USDA Commits to Buy Lots of Alaska Seafood

By YERETH ROSEN
Alaska Beacon
    The U.S. Department of Agriculture will purchase about 50 million pounds of Alaska seafood to use in national food and nutrition-assistance programs, state officials said on Tuesday.
    The seafood purchase is to benefit needy children and adults and school lunches, said the Alaska Seafood Marketing Institute, which announced the department’s plans. The purchases are authorized through a portion of federal law called Section 32, which allows the department to buy surplus food products, and through the department’s Commodity Credit Corp., a government entity created to help stabilize agricultural income and prices.
    In all, the Department of Agriculture has put bids on 1.4 million cases of pink salmon, 300,000 cases of sockeye salmon and 15 million pounds of pollock fish sticks and fillets, the Alaska Seafood Marketing Institute said. Each case of salmon holds 24 cans, with most cans holding 14.75 ounces but some holding 7.5 ounces.
    It’s a big purchase. In comparison, the USDA last year made purchases from Alaska of 3.7 million pounds of sockeye salmon, 47,000 cases of pink salmon and about 2.2 million pounds of pollock in combined transactions from May to July, according to ASMI. The USDA last year also bought $8 million worth of rockfish from Alaska and the West Coast, according to AMSI.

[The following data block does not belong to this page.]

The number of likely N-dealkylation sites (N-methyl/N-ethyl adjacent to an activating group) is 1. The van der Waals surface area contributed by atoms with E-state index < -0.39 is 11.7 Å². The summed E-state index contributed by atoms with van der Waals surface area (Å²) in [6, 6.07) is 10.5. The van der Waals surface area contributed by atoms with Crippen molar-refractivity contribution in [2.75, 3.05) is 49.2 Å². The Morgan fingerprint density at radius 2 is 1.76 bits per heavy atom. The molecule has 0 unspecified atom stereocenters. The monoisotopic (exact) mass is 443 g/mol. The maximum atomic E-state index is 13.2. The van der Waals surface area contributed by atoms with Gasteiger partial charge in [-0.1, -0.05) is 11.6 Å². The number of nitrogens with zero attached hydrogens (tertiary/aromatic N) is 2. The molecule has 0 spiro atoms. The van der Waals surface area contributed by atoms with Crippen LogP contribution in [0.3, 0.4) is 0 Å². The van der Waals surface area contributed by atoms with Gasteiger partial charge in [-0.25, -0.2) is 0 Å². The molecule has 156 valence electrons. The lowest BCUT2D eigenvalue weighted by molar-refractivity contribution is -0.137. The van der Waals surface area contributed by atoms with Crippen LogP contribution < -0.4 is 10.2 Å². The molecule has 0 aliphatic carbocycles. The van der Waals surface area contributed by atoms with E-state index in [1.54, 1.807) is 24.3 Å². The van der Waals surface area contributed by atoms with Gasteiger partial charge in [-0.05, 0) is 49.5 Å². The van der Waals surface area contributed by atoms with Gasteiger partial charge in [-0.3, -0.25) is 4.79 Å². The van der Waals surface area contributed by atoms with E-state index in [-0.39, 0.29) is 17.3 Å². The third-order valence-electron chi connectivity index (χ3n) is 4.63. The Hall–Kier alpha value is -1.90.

The purchase is likely timely.
    Alaska’s industry is coping with a worldwide glut that has driven down prices and made sales much more difficult, ASMI Executive Director Jeremy Woodrow said in a presentation Tuesday at the Capitol.
    “Due to inflation, really globally, consumer demand for seafood is incredibly low right now and our inventories are historically high. We aren’t able to push as much product through, so you get that supply and demand crunch,” Woodrow said during a “Lunch and Learn” session.
    That leads to lower prices to fishers and processors, he said.
    “So we’re in an incredible economic crunch that we haven’t seen for decades right now, where we’re looking at severe economic impacts,” he said.
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